Not good

COP CAR modified

It won’t take a lot to push the dollar into the 76-cent range. Or to see oil below fifty bucks. Hell, at this rate, both could be reality by quitting time on Friday. The currency was worth almost 87 cents at the end of last year – about six months ago. Oil was a hundred bucks a barrel last summer.

Face it. This is not good. Oh, people with nicely-balanced and globally-diversified portfolios will do fine (bonds jumped yesterday. So did Canadian equities. And the US motors on, while Europe inflates), but that’s not most of us. Folks with too much net worth in real estate, or too much debt (or both), and who really, really need their jobs should be a little worried. Maybe more than a little.

Unfortunately, that’s most Canadians now that we have a home ownership rate of 70%, record mortgage debt and TFSAs which are 93% unfunded. These people were the ones who needed to listen carefully to Stephen Poloz this week when he said, “The economy is undergoing a significant and complex adjustment… Of particular note are the vulnerabilities associated with household debt and rising housing prices. And we must acknowledge that today’s action could exacerbate these vulnerabilities.”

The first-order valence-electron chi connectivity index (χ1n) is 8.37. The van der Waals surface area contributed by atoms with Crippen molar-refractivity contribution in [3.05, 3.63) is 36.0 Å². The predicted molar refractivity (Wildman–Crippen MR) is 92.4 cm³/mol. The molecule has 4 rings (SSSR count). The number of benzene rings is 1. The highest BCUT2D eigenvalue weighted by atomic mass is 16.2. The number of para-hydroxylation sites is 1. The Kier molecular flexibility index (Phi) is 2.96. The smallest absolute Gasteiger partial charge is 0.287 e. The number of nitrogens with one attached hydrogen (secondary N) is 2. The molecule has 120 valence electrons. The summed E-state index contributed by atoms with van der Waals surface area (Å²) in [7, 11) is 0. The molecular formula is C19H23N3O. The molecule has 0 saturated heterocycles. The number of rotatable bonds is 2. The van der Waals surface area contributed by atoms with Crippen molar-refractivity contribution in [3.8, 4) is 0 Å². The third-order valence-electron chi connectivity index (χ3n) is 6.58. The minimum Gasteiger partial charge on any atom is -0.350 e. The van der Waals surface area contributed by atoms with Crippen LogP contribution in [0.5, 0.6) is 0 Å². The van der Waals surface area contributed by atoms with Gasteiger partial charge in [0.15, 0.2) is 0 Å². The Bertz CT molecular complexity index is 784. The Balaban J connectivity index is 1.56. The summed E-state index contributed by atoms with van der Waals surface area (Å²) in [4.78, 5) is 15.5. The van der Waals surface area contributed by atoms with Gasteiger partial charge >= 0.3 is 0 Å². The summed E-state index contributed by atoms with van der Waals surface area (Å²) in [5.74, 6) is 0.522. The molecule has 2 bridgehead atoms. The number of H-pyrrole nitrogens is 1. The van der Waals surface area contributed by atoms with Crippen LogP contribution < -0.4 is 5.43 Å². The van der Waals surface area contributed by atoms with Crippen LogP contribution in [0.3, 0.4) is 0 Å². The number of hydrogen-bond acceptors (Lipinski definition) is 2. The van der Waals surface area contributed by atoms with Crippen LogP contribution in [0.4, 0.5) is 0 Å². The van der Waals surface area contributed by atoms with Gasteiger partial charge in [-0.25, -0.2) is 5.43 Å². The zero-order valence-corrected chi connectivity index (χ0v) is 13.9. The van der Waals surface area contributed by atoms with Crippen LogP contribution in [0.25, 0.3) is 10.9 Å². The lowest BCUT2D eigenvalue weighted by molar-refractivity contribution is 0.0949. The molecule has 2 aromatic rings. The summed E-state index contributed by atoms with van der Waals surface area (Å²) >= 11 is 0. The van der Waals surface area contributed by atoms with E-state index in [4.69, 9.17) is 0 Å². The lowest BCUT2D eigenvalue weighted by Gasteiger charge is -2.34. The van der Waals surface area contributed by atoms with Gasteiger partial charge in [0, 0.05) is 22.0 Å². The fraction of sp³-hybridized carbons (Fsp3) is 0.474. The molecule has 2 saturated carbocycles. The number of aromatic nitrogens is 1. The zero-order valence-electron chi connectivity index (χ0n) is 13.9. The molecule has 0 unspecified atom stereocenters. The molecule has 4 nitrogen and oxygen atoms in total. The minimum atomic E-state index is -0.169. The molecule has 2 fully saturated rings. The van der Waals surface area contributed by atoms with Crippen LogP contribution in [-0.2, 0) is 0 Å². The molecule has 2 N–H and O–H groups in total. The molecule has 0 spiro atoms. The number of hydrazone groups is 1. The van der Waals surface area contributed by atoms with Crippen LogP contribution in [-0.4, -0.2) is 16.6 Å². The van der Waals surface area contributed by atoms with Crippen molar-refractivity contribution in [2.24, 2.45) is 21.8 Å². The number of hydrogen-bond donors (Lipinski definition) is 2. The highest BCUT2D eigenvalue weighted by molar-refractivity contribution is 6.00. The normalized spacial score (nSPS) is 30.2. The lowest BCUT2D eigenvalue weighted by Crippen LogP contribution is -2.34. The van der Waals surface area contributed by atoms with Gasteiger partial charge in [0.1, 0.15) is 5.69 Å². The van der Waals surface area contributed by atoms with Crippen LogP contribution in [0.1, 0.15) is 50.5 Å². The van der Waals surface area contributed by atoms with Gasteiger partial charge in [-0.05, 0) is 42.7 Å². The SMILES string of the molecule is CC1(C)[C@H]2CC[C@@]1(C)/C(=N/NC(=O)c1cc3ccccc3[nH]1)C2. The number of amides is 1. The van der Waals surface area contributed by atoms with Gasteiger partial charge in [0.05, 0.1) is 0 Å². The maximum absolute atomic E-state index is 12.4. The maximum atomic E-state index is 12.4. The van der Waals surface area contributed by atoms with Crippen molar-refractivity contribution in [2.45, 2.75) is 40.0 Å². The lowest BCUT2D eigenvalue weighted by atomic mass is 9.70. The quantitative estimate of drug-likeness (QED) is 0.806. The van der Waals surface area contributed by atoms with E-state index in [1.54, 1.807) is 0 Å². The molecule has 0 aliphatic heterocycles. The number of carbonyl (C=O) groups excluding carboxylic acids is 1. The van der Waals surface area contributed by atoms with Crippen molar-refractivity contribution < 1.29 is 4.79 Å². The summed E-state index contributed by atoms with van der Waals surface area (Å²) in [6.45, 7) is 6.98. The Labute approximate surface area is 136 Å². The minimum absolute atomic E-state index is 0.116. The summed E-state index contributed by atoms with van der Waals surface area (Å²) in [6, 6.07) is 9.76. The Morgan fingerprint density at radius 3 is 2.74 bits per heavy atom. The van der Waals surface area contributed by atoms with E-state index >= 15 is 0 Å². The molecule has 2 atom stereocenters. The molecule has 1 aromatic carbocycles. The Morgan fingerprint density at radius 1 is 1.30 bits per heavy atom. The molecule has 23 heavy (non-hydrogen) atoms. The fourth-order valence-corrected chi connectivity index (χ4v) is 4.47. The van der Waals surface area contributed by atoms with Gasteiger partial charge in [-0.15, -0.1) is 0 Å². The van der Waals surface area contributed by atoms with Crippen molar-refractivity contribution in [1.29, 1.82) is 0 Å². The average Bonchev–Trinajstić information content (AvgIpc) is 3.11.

So, will the interest rate reduction actually backfire and trigger a real estate correction?

Some people think so. They should.

Despite the Bank of Canada doing its desperado thing and nipping its rate down to just 0.5%, there’s no reason to expect fixed-rate mortgages to decline, given what US central banker Janet Yellen said this week (and previously). American rates will rise later in 2015, and bond yields will pace the increase. It’s already happening. US mortgage rates went up again yesterday. Canadian bond yields have aped those to the south 97% of the time, and will do so again. So fixed-rate, five-year mortgages here (which are funded in the bond market) should be higher by Thanksgiving.

So consider a likely scenario: First, summer house prices in YVR and 416 go nuclear as all the misguided hipsters read “RATES GOING DOWN” on Twitter, and rush out to bid on slanty semis with bugs and potlights. Second, mortgage rates don’t actually decline because the banks are already getting killed on spreads. Third, fixed-rate home loans start to rise in the autumn and into the winter, taking everyone by surprise – especially when they hear it’s just the beginning of a multi-year trend. Fourth, with Iran pumping more oil and commodity prices in the dumpster, oil subs below $50, doing serious damage to our exports and key energy industry. Fifth, this slide (plus the dumb BoC policy) gives us a limp loonie, which seriously increases consumer inflation, eroding family cash flow and making life suck just a little more.

Finally, there’s a federal election in October (or sooner, I hear), which throws in a lot of additional volatility, uncertainty and potentially regime change. That disappoints and alarms markets, prompting the Bank of Canada to raise rates next year to support the currency, regardless of the negative economic consequences.